The nursing education system has a responsibility to alert nursing students to the realities of healthcare systems and to prepare them to practise with the competencies necessary to make surveillance, reporting and analyzing common practice. The patient safety literature focuses predominantly on healthcare systems where patients receive care from healthcare providers. This report identifies processes adopted by a nursing education system to prepare students and faculty with the requisite competencies for patient safety.

Patient Safety Project  

The SIAST Nursing Division delivers 14 different nursing and other health-related programs across Saskatchewan. The Patient Safety Project was launched in 2004 with a plan for the incremental development of a culture of safety within the Nursing Division through curriculum revision, faculty education and data analysis.

Curriculum Enhancements

First-year students of a four-year baccalaureate nursing program are introduced to the topic of safety in their first clinical course. They are exposed to the language, key patient safety research, authentic cases and poignant multimedia presentations. Examination questions relevant to patient safety are included, recognizing that the curriculum does not change until the tests are changed.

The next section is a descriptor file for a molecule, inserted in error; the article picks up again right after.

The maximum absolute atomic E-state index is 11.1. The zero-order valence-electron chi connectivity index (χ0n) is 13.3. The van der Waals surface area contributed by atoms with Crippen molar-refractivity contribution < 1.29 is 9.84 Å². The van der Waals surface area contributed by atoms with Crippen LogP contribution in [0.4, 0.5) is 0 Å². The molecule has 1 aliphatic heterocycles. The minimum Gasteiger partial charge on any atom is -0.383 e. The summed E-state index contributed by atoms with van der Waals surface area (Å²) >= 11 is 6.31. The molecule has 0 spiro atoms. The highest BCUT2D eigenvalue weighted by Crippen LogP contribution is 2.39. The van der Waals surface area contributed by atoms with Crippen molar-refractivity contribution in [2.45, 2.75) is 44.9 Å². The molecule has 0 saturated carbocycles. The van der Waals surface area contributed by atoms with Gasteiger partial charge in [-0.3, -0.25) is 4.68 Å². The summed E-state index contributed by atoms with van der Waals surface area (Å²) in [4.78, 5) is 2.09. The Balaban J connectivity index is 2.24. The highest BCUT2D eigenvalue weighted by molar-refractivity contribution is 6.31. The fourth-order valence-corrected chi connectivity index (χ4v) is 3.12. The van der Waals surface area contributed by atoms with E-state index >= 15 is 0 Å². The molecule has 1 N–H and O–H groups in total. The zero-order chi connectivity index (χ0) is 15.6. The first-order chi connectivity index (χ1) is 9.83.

With funding from SIAST, SIAST Nursing Division Core Curriculum in Patient Safety (SIAST 2006b) was developed, which includes seven modules that can be incorporated into any program in the nursing division. The competencies developed by the Canadian Association of Schools of Nursing Patient Safety Task Force (2006) served as a benchmark for curriculum validation. The modules include the following learning outcomes relevant to patient safety:

  1. Examine key elements from a contemporary perspective
  2. Explore current trends from local, provincial, national and global perspectives
  3. Analyze contemporary models used to improve safety and reduce harm
  4. Explore the concept of a systems approach
  5. Analyze theories of change, transformation theory and transformation learning
  6. Examine the relationship between culture and patient outcomes
  7. Analyze medication administration practices, standards and policies that contribute to harm